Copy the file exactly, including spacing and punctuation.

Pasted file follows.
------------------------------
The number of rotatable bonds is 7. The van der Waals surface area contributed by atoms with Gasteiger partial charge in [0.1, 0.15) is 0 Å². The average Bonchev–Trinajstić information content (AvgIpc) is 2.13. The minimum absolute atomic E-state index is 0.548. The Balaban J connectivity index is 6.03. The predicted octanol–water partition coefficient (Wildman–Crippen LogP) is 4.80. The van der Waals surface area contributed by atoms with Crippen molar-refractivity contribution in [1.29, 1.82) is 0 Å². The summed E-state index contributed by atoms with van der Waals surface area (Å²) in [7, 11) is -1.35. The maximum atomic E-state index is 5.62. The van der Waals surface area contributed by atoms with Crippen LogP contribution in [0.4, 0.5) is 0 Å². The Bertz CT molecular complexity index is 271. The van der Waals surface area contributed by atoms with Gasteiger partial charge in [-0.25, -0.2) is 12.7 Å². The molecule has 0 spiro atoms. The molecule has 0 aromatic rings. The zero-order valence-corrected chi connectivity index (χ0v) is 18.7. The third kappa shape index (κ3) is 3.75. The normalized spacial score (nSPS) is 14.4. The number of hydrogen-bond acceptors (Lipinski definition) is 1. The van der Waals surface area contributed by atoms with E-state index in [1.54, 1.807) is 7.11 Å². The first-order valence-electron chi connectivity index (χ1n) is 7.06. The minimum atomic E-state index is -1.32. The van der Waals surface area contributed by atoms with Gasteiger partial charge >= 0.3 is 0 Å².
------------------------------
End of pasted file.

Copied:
The number of rotatable bonds is 7. The van der Waals surface area contributed by atoms with Gasteiger partial charge in [0.1, 0.15) is 0 Å². The average Bonchev–Trinajstić information content (AvgIpc) is 2.13. The minimum absolute atomic E-state index is 0.548. The Balaban J connectivity index is 6.03. The predicted octanol–water partition coefficient (Wildman–Crippen LogP) is 4.80. The van der Waals surface area contributed by atoms with Crippen molar-refractivity contribution in [1.29, 1.82) is 0 Å². The summed E-state index contributed by atoms with van der Waals surface area (Å²) in [7, 11) is -1.35. The maximum atomic E-state index is 5.62. The van der Waals surface area contributed by atoms with Crippen LogP contribution in [0.4, 0.5) is 0 Å². The Bertz CT molecular complexity index is 271. The van der Waals surface area contributed by atoms with Gasteiger partial charge in [-0.25, -0.2) is 12.7 Å². The molecule has 0 spiro atoms. The molecule has 0 aromatic rings. The zero-order valence-corrected chi connectivity index (χ0v) is 18.7. The third kappa shape index (κ3) is 3.75. The normalized spacial score (nSPS) is 14.4. The number of hydrogen-bond acceptors (Lipinski definition) is 1. The van der Waals surface area contributed by atoms with E-state index in [1.54, 1.807) is 7.11 Å². The first-order valence-electron chi connectivity index (χ1n) is 7.06. The minimum atomic E-state index is -1.32. The van der Waals surface area contributed by atoms with Gasteiger partial charge >= 0.3 is 0 Å².